Every week, families in Victoria each take home a free book from the Victoria Adult Literacy Council.
The nonprofit provides a range of education services, including a program where parents and their kids can get together take classes to improve their literacy.
One family attended weekly over several years and amassed a home library of more than 100 books, said Stacey Milberger, the literacy council’s executive director.
This and countless other forms of support in Victoria are made possible by the Victoria County United Way. The United Way gave $605,000 to 17 nonprofits this year, paying for things like backpacks full of food for kids in need at the Food Bank of the Golden Crescent and screenings for children with special health needs at the STARS clinic.
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Now, more than two years after Hurricane Harvey and with a new executive director, the United Way is preparing for its next chapter to continue supporting nonprofits in the Crossroads.
Brooke Garcia, who took over as executive director in June, has big plans for the organization. Garcia, 45, has decades of experience in the nonprofit world, including 17 years at a nonprofit in San Antonio that was a United Way grant recipient, giving her a view of both sides of the relationship between the United Way and partner agencies.
One of Garcia’s main goals is expanding the United Way’s reach to the outlying counties it serves – Goliad, DeWitt and Lavaca counties – and increasing the number of nonprofits the United Way can support.
To fund this expansion, Garcia said she’s hoping to build on the United Way’s bread-and-butter fundraising format: the employee campaign, in which employees at local companies can decide to give a portion of their paychecks to support the United Way’s work.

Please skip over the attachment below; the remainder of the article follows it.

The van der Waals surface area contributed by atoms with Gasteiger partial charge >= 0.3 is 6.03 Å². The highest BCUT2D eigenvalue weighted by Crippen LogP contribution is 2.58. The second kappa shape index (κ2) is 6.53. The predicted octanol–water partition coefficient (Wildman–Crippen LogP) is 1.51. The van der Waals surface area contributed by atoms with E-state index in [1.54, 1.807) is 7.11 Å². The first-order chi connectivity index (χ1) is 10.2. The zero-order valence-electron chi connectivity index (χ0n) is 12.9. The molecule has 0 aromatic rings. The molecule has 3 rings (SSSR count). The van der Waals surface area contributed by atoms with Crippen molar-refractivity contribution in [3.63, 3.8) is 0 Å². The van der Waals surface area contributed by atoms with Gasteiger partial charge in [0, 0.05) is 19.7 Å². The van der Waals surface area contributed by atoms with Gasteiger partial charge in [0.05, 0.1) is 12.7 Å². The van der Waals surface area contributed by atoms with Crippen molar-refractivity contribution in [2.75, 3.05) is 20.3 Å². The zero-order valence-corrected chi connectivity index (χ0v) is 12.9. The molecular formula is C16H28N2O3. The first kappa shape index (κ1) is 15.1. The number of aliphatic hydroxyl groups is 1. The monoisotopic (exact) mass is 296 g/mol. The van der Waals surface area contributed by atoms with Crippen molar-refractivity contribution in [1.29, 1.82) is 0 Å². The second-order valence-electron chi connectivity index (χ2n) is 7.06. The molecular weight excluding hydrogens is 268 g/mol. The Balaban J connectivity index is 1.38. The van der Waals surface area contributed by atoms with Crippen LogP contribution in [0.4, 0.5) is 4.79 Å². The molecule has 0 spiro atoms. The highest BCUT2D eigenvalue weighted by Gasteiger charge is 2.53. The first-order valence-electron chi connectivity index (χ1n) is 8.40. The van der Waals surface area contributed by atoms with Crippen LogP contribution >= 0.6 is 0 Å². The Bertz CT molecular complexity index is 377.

Garcia plans to seek out other types of support, like individual donations and planned giving. But she also wants to reach out to smaller businesses and find ways that their employees can contribute as well.
“I think sometimes the smaller companies feel like, ‘Oh we’re not going to be able to give on the Caterpillar level; we’re not even going to try,’” she said. “We want them to recognize what it means to give into a collective and how every dollar goes so much further when it’s all put together.”
Garcia said the goal for the United Way’s 2019-20 fiscal year is to raise $900,000, about $25,000 more than the previous year.
In the immediate aftermath of Hurricane Harvey, the United Way helped lead recovery efforts along with Victoria County. Now, more than two years after the storm, the community is still rebuilding from the storm’s impact. Of the challenges the United Way’s partner agencies face, Garcia sees housing as the most pressing issue.
“There’s (almost) no low-income housing anymore; it got wiped out during the hurricane and it’s not coming back,” Garcia said. “How are we going to, as a group, face that – as a community, face that?”
Hurricane Harvey damaged hundreds of homes and apartments in the Crossroads area, exacerbating an already-expensive housing market.
The expense of housing adds extra pressure to people’s other daily needs.
“If you can’t afford your house, can you afford your health care?” Garcia said. “How is a kid going to get to school? How is the kid going to function if they’re hungry or homeless or don’t have clean clothes?”